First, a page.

"Everybody [in the industry] stayed back and was watching me," he recalled. "No one else wanted to make the big investment for the next generation of technology."
The business prospered and Yan's factories in China employed as many as 14,000 - not so far off from the 40,000 glass blowers that Hammer had once imagined would be necessary. With new automation techniques, Yan is seeking to cut the number of his employees in China, where wages are rising, to 5,000 by year's end.
Today, about a quarter of the lights sold in the United States are CFLs, according to NEMA, an industry association. Of those, Yan says, he manufactures more than half.
Someday soon, Yan says, he hopes to build a U.S. factory, though he so far has been unable to secure $12.5 million in government funding for the project.
Manufacturing in the United States would add 10 percent or more to the cost of building a standard CFL, he said, but retailers have indicated that there is a demand for products manufactured domestically.
"Retailers tell me people ask for 'Made in the USA' " Yan said. "I tell them the product will cost 45 to 50 cents more. They say people will pay for it."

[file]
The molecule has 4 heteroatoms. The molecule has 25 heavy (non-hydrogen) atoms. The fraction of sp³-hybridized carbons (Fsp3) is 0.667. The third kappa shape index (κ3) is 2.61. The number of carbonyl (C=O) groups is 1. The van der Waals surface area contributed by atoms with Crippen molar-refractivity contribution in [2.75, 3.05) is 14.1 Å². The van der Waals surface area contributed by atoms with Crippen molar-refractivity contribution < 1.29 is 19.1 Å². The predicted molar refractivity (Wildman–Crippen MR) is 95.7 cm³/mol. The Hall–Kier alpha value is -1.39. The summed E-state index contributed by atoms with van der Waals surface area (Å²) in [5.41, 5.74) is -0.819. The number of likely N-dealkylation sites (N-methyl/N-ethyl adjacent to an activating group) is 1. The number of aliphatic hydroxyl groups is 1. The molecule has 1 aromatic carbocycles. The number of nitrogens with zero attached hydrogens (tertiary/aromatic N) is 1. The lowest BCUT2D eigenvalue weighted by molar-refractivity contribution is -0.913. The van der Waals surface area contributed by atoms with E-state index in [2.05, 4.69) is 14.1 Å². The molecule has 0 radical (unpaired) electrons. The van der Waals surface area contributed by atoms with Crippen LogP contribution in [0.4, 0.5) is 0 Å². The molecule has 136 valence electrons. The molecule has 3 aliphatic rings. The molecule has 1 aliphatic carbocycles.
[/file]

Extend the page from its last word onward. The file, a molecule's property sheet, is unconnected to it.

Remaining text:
Sales of the CFLs began slowly, but they spiked in 2006 and 2007, when federal and state government efforts promoted their use.
The Energy Department teamed with Disney to develop a public service announcement based on the Disney Pixar film "Ratatouille" to encourage the adoption of technologies such as CFLs. It was shown on CNN, HGTV and the Food Network.
Lawmakers in California and Nevada drafted legislation calling for higher efficiency standards for light bulbs. And in December 2007, Congress passed its new energy standards.
GE balked at the standards at first, knowing that they could impact their U.S. manufacturing. But the company also saw that with restrictions gaining momentum in more states and other countries, some kind of legislation was unavoidable. They decided to support the bill as long as it didn't amount to a ban on traditional incandescents, but instead simply set energy standards.